For many children, school takes up a good chunk of their young lives, and much of their attention and brain-power as well. Each child will have their own unique school experiences, and of course their own opinions and feelings about school. It may feel disheartening for some parents to hear their children complaining about something they may not have too much control over, but there are ways in which parents can help by simply listening.
Obstacles and Challenges
Kids are learning new things every day, and sometimes children can feel overwhelmed by not only the information that they are expected to learn and understand, but the tasks, assignments and necessary studying that they need to complete as well. Depending on how old your child is and what grade they are in, the problem may differ. Younger children may not be able to vocalize the exact source of their frustration, but it helps to weigh in with their teacher about it. Your child may be distracted, fidgety, or have another problem such as a learning or attention deficit problem that needs to be addressed. Sometimes it could be something as simple as who they are sitting next to or how much energy they have. For older children, finding the root cause may be easier. Your child may be able to point out a specific topic, homework assignment, skill or concept that is difficult for them. From there, you can set up supplemental study sessions, look into buying supplementary material, go to the library with them, or have them enrolled in after-school tutoring or study-buddy programs to help.
Hearing that your child does not like their teacher can be tricky. It’s important that you ask your child to explain where their dislike or frustration comes from because this will help you reach a solution. Maybe the teacher assigns too much homework, or has the class participate in activities or games that your child may not be fond of. If the issue is more personal, then it is important that you look into the matter further by setting up a meeting with the teacher and another school administrator. It’s important that parents gain some perspective and get the teacher’s point of view before moving forward with a solution in order to avoid any misunderstandings or other problems.
Though children tend to get up earlier than teenagers, not every child is the same, and some kids may have difficulties finding the energy to get ready and go to school in the morning. Feeling a little grumpy and groggy is normal – and let’s admit adults would rather shut their alarm clock up than actually get ready for work in the morning. But some kids may be especially tired, unhappy and unfocused in the morning. This can prevent them from doing well in school because they are not capable of giving their complete attention, but it can also be the sign of something more serious.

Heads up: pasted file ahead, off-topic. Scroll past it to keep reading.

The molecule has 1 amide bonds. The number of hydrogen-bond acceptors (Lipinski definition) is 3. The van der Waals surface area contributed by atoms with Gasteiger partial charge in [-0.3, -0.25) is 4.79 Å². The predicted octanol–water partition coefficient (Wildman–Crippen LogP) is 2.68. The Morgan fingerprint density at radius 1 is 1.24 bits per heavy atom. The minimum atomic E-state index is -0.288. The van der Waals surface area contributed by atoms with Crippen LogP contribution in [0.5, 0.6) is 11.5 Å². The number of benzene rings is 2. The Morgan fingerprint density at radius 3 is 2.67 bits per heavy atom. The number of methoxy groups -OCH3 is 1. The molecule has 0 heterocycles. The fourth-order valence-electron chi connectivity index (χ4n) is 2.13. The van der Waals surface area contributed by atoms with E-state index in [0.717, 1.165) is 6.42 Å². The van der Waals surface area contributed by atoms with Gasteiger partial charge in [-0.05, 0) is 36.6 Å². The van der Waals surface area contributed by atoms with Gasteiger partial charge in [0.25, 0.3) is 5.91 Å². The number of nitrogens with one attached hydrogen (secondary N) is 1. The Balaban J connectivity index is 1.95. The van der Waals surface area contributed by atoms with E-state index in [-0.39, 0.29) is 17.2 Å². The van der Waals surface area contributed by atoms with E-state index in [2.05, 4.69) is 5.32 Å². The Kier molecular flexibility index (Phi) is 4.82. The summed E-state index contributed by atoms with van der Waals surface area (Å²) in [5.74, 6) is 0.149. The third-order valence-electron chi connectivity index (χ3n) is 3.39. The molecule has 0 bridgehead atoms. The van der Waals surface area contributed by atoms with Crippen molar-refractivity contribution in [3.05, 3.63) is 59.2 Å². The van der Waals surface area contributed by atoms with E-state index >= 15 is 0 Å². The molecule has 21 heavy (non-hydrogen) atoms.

First, parents should examine their evening/bedtime, morning/wakeup routine. There may be a reason why your child isn’t sleeping well, causing them to get inadequate rest. But while tiredness can come from not sleeping well, it can also be the result of not eating well, too. Making sure that your children eat a balanced diet is vital, but many kids, and adults, fail to eat complete breakfasts due to busy schedules. Make sure you and your family are getting the sleep and the nutrients you need.
It’s important that parents listen to what their children have to say, and if they are complaining about something it is important that you find the root cause before telling them to do anything or jumping to conclusions about it. Some kids may have legitimate issues and complaints. Other children may be using complaints to cover up other problems, such as issues with classmates or even a learning disorder that they may not understand or feel embarrassed of. If you hear your child complaining about school, it’s important that you listen but also that you investigate the cause.
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